Archive | Salad

PRIMA’S SPINACH AND PERSIMMON SALAD WITH GORGONZOLA, TOASTED WALNUTS & BALSAMICO

Serves 6

6 generous handfuls baby spinach, washed and spun dry
2 Fuyu persimmons, peeled and thinly sliced
1/4 cup walnut halves and pieces, toasted
1/4 small red onion, thinly sliced, soaked in water and salt, and then squeezed dry
1/2 cup mountain Gorgonzola cheese, pinched into small pieces
Extra virgin olive oil
Good balsamic vinegar (We use “Riserva” by Sereni)
Lemon
Kosher salt

Lightly toss everything together with salt and oil. (Depending on the weight of the oil, about ½ a cup. But use common sense here-don’t over dress.)

Season with a few drops of lemon juice and enough balsamico to taste, but not to overwhelm-this completely depends on the brand.

Plate neatly and serve. Try this salad with a glass of good dry Riesling.

NOTE: In Italian, dressing is a verb not a noun.

Read More
Continue Reading

Warm Shelling Bean Salad with Grilled Shrimp

Adapted from Eating Local: The Cookbook Inspired by America’s Farmers

Shelling beans should be in good supply this season as growers have stepped up production to meet rising demand. When you purchase shrimp for this recipe, look for Pacific Coast wildcaught
pink shrimp, which are a Best Choice according to the Monterey Bay Aquarium’s SeafoodWATCH program (montereybayaquarium.org). If you can find wild-caught shrimp from the Gulf of Mexico, purchasing them will be a way of helping support the fishermen impacted by the BP oil spill.

2 pounds fresh cranberry beans, cannellini beans, black-eyed peas, crowder peas, or other shelling
beans
½ yellow onion
3 cloves garlic, halved lengthwise, plus 1 large clove, finely minced
4 thyme sprigs
1½ quarts water
Kosher or sea salt and freshly ground black pepper
4 tablespoons extra-virgin olive oil, plus more for drizzling
½ large red onion, halved again through the stem end, then very thinly sliced
¼ cup minced fresh Italian parsley
12 fresh basil leaves, torn into smaller pieces
2 innermost celery ribs, thinly sliced
1½ cups halved cherry tomatoes, preferably red and gold types
Red wine vinegar
18 large shrimp (about ¾ pound total), peeled and deveined
1 lemon

Remove the beans from their pods; you should have 3–3½ cups.… Read More

Continue Reading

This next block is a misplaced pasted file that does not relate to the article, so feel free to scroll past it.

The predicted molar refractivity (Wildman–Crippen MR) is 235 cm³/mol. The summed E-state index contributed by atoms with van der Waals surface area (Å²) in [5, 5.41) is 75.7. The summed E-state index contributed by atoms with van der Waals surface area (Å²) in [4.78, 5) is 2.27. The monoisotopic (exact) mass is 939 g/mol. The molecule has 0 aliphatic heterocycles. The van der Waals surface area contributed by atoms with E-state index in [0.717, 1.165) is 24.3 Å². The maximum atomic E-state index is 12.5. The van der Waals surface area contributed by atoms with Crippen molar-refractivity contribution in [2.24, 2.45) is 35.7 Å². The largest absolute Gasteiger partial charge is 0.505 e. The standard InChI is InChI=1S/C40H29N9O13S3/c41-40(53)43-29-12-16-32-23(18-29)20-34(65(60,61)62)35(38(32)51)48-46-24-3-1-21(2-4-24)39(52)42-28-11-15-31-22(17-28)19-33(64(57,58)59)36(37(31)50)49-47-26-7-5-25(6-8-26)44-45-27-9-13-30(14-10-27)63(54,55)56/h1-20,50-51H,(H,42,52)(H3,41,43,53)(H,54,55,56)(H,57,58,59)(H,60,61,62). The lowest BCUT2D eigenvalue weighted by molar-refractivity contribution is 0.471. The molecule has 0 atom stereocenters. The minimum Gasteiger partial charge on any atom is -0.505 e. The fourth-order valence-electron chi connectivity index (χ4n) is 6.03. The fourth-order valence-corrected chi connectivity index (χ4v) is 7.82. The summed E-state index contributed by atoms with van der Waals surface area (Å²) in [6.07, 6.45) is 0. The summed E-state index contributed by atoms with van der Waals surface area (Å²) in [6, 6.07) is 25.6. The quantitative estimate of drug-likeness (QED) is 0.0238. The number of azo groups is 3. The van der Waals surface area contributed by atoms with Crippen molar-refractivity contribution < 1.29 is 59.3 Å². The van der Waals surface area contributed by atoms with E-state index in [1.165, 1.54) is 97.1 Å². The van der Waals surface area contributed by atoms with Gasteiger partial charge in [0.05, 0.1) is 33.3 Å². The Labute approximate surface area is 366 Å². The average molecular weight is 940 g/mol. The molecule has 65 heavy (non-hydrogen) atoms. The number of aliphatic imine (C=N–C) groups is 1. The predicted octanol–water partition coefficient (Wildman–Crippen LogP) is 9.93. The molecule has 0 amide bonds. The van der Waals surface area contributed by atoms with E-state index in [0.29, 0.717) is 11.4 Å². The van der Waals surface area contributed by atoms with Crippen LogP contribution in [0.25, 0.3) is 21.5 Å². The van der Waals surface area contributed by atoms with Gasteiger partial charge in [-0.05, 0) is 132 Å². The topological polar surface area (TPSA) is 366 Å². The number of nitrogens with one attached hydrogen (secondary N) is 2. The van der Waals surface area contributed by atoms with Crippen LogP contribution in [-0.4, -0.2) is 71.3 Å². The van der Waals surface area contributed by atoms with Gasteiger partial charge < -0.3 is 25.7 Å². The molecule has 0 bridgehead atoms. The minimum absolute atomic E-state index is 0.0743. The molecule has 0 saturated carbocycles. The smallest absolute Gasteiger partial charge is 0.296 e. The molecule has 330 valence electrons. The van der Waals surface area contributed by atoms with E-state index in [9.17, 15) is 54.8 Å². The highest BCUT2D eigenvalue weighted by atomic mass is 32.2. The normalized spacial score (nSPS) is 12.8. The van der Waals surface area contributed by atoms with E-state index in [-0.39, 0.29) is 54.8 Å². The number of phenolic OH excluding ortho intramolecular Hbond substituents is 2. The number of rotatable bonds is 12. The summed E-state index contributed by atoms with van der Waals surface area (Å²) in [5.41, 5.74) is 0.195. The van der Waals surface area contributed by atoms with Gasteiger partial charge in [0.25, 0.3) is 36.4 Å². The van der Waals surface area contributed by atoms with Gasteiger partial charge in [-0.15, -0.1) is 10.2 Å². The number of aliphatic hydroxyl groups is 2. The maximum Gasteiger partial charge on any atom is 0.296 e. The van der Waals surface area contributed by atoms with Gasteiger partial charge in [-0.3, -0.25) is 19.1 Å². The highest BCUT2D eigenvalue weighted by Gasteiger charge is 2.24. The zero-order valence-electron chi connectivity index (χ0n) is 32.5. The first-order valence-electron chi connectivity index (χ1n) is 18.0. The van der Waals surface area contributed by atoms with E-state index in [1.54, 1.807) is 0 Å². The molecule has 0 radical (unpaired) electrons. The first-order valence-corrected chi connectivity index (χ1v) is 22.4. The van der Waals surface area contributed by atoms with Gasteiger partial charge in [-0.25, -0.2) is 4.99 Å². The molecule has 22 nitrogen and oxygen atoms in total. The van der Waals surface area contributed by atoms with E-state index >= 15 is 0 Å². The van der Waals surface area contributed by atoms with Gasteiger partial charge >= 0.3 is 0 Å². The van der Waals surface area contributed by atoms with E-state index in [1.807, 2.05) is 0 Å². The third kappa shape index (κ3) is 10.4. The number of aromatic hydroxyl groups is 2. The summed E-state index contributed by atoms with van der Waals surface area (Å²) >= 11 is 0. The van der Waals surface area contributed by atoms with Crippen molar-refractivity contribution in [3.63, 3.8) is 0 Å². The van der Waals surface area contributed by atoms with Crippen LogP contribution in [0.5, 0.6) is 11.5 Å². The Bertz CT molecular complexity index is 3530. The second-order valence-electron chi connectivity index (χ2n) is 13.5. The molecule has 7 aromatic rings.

Roasted Butternut Squash Salad

butternutsalad1

Recipe by Kirstin Jackson

Forgo the brown sugar and let the sweetness of winter squash speak for itself this holiday in a salad with fresh Greek manouri cheese, arugula and frisée, roasted pecans, and tarragon. The sweetness of the buttery and floral cheese and squash make a nice contrast to the lemony vinaigrette, lightening up the often-heavy fall flavors considerably.

2 pounds butternut squash, peeled and diced into ¾-inch cubes

1 tablespoon olive oil

⅛ teaspoon freshly ground nutmeg

½ teaspoon salt

2 ½ ounces pecans

1 head frisée, trimmed and washed

2 handfuls arugula, washed

4 sprigs tarragon, picked

1 medium-sized shallot, chopped fine

1 tablespoon lemon juice

2 tablespoons extra-virgin olive oil

4 ounces manouri cheese, crumbled

Salt and pepper to taste

Preheat oven to 350º

Spread butternut squash cubes in a single layer over a sheet baking pan and drizzle the olive oil. Sprinkle with nutmeg and salt, and roast in oven for 20 to 25 minutes or until squash is tender. Set aside to cool. While squash is cooking, roast pecans on a pan in oven for 10 to 12 minutes. Let cool.

Place frisée, arugula, and tarragon leaves in a large mixing bowl along with roasted butternut squash.… Read More

Continue Reading

Pear, Daikon, and Shiso Salad

daikons

This salad is a great way to use the hard Asian pears you find in the market this season. It was invented out of my sister’s late summer garden, where she had a bumper crop of daikon, a large Asian radish that, like all radishes, is a member of the large brassica family and thus kin to cabbage. Daikon is grown as both a spring and a fall crop, but if you can’t find it in the market, try substituting shredded cabbage. My sister also grows perilla, an Asian herb in the mint family better known to sushi-eaters by its Japanese name, shiso, which sometimes is translated on menus as “beefsteak leaf.” You could omit it and experiment with adding other fresh herbs, such as mint. Red shiso adds a distinctive pink tint and a flavor reminiscent of cinnamon, anise, and basil. We decided that the salad serves 8, but I could easily eat 2 portions and still go back for more.          —Cheryl Angelina Koehler

2 cups daikon, grated (or shredded cabbage)

½ teaspoon salt

1 clove garlic

2 cups pear, grated (choose hard but sweet, like Asian pears)

2 tablespoons lemon juice

40 red shiso leaves, cut in chiffonade (or mint)

1 tablespoon brown rice vinegar

1 tablespoon fresh ginger, grated

Grate daikon into a large bowl, then press it to squeeze out some of the liquid and drain.… Read More

Continue Reading

Twitter